GENEVA/SHAMLAPUR, Bangladesh (Dispatches) -- The United Nations' top human rights official on Monday slammed Myanmar for conducting a "cruel military operation" against Rohingya Muslims in Rakhine state, branding it "a textbook example of ethnic cleansing."
Zeid Ra'ad al-Hussein's comments to the United Nations Human Rights Council in Geneva came as the official tally of Rohingya who have fled Myanmar and crossed into southern Bangladesh in just over two weeks soared through 300,000.
The surge of refugees - many sick or wounded - has strained the resources of aid agencies already helping hundreds of thousands from previous spasms of bloodletting in Myanmar.
"We have received multiple reports and satellite imagery of security forces and local militia burning Rohingya villages, and consistent accounts of extrajudicial killings, including shooting fleeing civilians," Zeid said.
"I call on the government to end its current cruel military operation, with accountability for all violations that have occurred, and to reverse the pattern of severe and widespread discrimination against the Rohingya population," he added.
"The situation seems a textbook example of ethnic cleansing."
Human rights monitors and fleeing Rohingya accuse the army and Rakhine Buddhist vigilantes of mounting a campaign of arson aimed at driving out the Rohingya.
Officials have blamed Rohingya themselves for burning villages to draw global attention to their cause.
Zeid said Myanmar should "stop pretending" that Rohingya were torching their own houses and its "complete denial of reality" was damaging the government's international standing.
Western critics have accused Myanmar leader Aung San Suu Kyi of failing to speak out for the Rohingya, who are despised by many in the country as illegal migrants from Bangladesh.
Some have called for the Nobel Peace Prize Suu Kyi won in 1991 as a champion of democracy to be revoked.
Monday's estimate of new arrivals in the Cox's Bazar region of Bangladesh since Aug. 25 was 313,000, an increase of 19,000 in just 24 hours.
"Large numbers of people are still arriving every day in densely packed sites, looking for space, and there are clear signs that more will cross before the situation stabilizes," the International Organization for Migration said in a statement.
"New arrivals in all locations are in urgent need of life-saving assistance, including food, water and sanitation, health and protection."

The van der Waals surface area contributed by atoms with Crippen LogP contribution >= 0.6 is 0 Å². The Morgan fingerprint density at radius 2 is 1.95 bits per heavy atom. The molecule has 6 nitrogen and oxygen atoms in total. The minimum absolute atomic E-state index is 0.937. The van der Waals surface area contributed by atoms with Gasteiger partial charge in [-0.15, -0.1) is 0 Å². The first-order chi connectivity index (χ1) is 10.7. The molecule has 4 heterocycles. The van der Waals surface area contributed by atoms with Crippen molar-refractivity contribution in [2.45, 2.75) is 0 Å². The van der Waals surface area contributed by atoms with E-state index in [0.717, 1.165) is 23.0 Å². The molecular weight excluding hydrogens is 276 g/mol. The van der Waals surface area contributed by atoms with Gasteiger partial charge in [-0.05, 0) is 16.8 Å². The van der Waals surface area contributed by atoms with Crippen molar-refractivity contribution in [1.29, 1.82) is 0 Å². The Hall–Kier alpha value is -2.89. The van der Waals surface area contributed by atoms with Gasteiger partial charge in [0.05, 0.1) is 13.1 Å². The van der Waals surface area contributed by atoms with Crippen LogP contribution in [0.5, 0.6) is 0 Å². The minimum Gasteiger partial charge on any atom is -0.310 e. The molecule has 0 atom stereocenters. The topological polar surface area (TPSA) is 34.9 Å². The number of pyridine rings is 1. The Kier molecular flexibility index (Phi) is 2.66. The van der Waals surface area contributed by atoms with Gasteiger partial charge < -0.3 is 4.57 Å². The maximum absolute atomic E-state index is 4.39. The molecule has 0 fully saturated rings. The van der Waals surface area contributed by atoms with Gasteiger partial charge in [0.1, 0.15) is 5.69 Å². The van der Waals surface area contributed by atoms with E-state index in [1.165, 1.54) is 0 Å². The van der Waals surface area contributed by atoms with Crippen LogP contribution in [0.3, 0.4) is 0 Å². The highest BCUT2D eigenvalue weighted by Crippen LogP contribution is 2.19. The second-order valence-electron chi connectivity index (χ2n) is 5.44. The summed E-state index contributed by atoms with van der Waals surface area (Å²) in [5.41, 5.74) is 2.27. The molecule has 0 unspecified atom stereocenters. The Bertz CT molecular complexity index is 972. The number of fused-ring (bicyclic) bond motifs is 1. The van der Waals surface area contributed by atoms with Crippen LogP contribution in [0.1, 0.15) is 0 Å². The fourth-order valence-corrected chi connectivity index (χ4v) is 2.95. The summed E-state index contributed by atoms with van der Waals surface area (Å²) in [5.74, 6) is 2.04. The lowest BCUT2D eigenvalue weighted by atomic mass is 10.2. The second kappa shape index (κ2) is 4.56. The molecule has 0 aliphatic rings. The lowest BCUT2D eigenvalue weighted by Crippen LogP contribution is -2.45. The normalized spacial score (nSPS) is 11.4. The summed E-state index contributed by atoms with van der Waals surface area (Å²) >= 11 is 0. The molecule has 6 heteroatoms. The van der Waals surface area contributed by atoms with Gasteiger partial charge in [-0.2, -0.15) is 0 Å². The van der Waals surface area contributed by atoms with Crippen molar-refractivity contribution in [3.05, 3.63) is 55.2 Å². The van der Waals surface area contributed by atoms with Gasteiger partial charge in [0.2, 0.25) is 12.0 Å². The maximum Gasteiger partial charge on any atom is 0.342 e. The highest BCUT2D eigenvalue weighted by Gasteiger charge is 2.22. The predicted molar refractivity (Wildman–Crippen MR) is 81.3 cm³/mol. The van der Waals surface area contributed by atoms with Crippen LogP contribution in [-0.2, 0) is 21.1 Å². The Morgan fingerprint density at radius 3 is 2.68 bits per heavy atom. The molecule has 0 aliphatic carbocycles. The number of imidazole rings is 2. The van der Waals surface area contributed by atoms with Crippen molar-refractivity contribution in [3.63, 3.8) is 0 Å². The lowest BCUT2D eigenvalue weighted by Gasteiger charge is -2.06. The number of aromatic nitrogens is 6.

Thousands of Rohingya refugees are still stranded on the Myanmar side of the River Naf, which separates the two countries, with the biggest gathering south of the town of Maungdaw, monitors and sources in the area told Reuters.
About 500 houses south of the town were set on fire on Monday, a villager in the Maungdaw region, Aung Lin, told Reuters by telephone.
"We were all running way because the army was firing on our village," he said. "A lot of people carrying bags are now in the rice fields."
Reuters journalists in Cox's Bazar could see huge blazes and plumes of smokes on the other side.
Elsewhere in Myanmar, communal tension appeared to be rising after more than two weeks of violence in Rakhine state.
A mob of about 70 people armed with sticks and swords threatened to attack a mosque in the central town of Taung Dwin Gyi on Sunday evening, shouting, "This is our country, this is our land," according to the mosque's imam, Mufti Sulaiman.
"We shut down the lights in the mosque and sneaked out," the mufti, who was in the mosque at the time, told Reuters by phone.
Rumors have spread on social media that Muslims, who make up represent about 4.3% of a population of 51.4 million, would stage attacks on Sept. 11 to avenge violence against the Rohingya.
Tensions between Buddhists and Muslims have simmered since scores were killed and tens of thousands displaced in communal clashes accompanying the onset of Myanmar's democratic transition in 2012 and 2013.